Poll: Young women feel nation heading in wrong direction; many unlikely to do anything about it

Protesters gather at the stage for the Women’s March on Washington during the first full day of Donald Trump’s presidency, Saturday, Jan. 21, 2017 in Washington. (AP Photo/John Minchillo)

This morning’s CBS News poll suggests the political power harnessed by the January 2017 women’s march may have dissipated, at least among younger women.

It shows that women ages 18-35 feel the country is heading in the wrong direction, are most likely to hold negative views of the current administration, and feel the federal government’s policies are anti-women.

None of that is the most interesting part of the survey.

This is: they’re the demographic least likely to say they’re going to vote.

Only 30 percent say they intend to vote in elections this year. Among those currently registered, about half say they’ll show up, but that’s significantly below the number of older women who say they’ll vote (76%).

For two years, we’ve had a steady diet of news stories trying to peer into the mind of the voter for Donald Trump, but almost none checking in with those who took a pass on showing up at the polls on Election Day.

The numbers reflect a historical trend, CBS says.

Younger voters have been less likely than older voters to turn out in past midterms. They comprised just 13 percent of voters in the 2014 midterms and 12 percent in 2010.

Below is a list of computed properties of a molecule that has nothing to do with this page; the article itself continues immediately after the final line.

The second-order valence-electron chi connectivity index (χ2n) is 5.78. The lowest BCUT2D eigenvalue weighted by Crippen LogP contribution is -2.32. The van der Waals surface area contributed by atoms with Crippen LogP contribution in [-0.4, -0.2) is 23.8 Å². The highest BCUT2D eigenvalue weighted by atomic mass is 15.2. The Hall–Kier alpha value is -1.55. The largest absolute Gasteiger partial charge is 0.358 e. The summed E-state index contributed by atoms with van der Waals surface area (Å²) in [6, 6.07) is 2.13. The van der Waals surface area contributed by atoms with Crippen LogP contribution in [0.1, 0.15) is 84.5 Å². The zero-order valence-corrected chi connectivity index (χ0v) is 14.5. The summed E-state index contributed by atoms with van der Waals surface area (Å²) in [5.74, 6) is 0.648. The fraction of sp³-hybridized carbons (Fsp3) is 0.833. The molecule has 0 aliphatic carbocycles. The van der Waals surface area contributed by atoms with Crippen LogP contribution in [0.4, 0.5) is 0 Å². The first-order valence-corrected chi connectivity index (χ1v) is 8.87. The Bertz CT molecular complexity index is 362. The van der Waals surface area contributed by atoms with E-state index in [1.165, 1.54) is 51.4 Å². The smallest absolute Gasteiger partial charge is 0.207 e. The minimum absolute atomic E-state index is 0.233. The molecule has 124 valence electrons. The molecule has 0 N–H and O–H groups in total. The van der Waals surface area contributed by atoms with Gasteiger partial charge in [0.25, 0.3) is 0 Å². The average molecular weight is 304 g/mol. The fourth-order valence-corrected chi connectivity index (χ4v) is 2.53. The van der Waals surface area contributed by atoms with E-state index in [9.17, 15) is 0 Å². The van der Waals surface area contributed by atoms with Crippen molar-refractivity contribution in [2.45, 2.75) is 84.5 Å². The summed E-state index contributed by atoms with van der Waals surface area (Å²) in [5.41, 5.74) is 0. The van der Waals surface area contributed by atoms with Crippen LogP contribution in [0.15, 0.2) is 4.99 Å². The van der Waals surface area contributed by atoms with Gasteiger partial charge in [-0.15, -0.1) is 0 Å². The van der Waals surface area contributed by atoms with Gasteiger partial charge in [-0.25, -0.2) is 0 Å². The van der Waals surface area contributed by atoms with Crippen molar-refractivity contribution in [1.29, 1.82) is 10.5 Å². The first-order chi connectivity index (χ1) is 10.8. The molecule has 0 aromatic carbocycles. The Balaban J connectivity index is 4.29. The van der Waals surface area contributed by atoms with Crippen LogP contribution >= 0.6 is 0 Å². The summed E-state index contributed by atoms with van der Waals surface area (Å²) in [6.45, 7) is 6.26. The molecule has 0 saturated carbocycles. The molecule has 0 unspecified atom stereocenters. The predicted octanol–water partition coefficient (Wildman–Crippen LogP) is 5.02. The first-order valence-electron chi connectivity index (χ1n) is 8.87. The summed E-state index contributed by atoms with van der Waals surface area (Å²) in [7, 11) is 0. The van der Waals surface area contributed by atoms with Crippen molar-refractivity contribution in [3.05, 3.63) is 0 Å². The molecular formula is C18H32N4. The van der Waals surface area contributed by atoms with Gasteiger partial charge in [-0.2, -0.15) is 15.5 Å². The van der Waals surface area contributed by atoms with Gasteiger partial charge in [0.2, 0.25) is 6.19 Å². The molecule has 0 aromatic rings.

Those who are planning to vote are enthusiastic about doing so, and that is particularly true among Democrats.

Among women ages 18-35 who say they may not vote this fall, their top reason is not being interested in politics and elections (31 percent), followed by not feeling like their vote matters (19 percent), not liking the candidates running (14 percent), and being too busy (14 percent).

Almost six in 10 (57 percent) of women ages 18-35 say they are registered vote (lower than the two-thirds of women overall who report being registered). But among young women not currently registered, one in five plan to do so ahead of November’s elections.

For most of the younger women who do vote in 2018 it will be their first time voting in a midterm election, and for a third (35 percent), it will be their first time voting ever. Those already registered to vote are more likely to have voted before, but for four in 10 of them this year would be their first time voting in a Congressional midterm.

The decision not to vote because of the candidates isn’t unique to young women, however. In fact, it was one the one consistent across all demographics in the 2016 election, according to Pew.

Related: Electing More Women Would Change Congress (But Not Make It More Bipartisan) (NPR)